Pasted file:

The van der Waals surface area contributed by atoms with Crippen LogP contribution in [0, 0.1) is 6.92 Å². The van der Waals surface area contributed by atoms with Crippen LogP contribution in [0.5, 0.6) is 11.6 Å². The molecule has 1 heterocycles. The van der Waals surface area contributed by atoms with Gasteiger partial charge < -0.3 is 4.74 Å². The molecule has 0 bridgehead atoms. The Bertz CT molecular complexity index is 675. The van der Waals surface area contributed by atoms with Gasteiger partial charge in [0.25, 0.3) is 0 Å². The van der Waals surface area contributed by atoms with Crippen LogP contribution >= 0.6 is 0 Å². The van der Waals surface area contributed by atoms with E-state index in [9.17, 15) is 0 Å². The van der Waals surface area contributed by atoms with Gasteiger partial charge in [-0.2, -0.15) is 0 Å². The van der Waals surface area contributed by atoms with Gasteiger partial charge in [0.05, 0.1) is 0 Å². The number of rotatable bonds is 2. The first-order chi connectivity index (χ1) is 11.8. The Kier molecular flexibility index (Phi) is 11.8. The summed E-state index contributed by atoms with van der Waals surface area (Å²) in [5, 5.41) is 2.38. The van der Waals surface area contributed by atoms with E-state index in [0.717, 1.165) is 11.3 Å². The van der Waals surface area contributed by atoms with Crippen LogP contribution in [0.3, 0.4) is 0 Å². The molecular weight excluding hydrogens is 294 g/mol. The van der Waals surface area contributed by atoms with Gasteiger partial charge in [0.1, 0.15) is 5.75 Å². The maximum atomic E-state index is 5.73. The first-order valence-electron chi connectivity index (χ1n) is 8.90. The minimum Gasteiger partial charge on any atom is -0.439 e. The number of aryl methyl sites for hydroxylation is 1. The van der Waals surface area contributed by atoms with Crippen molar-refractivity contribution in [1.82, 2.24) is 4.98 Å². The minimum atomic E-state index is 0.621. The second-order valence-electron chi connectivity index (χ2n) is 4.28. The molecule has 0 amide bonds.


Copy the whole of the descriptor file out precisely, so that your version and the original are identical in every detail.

The van der Waals surface area contributed by atoms with Crippen LogP contribution in [0, 0.1) is 6.92 Å². The van der Waals surface area contributed by atoms with Crippen LogP contribution in [0.5, 0.6) is 11.6 Å². The molecule has 1 heterocycles. The van der Waals surface area contributed by atoms with Gasteiger partial charge < -0.3 is 4.74 Å². The molecule has 0 bridgehead atoms. The Bertz CT molecular complexity index is 675. The van der Waals surface area contributed by atoms with Gasteiger partial charge in [0.25, 0.3) is 0 Å². The van der Waals surface area contributed by atoms with Crippen LogP contribution >= 0.6 is 0 Å². The van der Waals surface area contributed by atoms with E-state index in [9.17, 15) is 0 Å². The van der Waals surface area contributed by atoms with Gasteiger partial charge in [-0.2, -0.15) is 0 Å². The van der Waals surface area contributed by atoms with Gasteiger partial charge in [0.05, 0.1) is 0 Å². The number of rotatable bonds is 2. The first-order chi connectivity index (χ1) is 11.8. The Kier molecular flexibility index (Phi) is 11.8. The summed E-state index contributed by atoms with van der Waals surface area (Å²) in [5, 5.41) is 2.38. The van der Waals surface area contributed by atoms with E-state index in [0.717, 1.165) is 11.3 Å². The van der Waals surface area contributed by atoms with Crippen LogP contribution in [0.3, 0.4) is 0 Å². The molecular weight excluding hydrogens is 294 g/mol. The van der Waals surface area contributed by atoms with Gasteiger partial charge in [0.1, 0.15) is 5.75 Å². The maximum atomic E-state index is 5.73. The first-order valence-electron chi connectivity index (χ1n) is 8.90. The minimum Gasteiger partial charge on any atom is -0.439 e. The number of aryl methyl sites for hydroxylation is 1. The van der Waals surface area contributed by atoms with Crippen molar-refractivity contribution in [1.82, 2.24) is 4.98 Å². The minimum atomic E-state index is 0.621. The second-order valence-electron chi connectivity index (χ2n) is 4.28. The molecule has 0 amide bonds.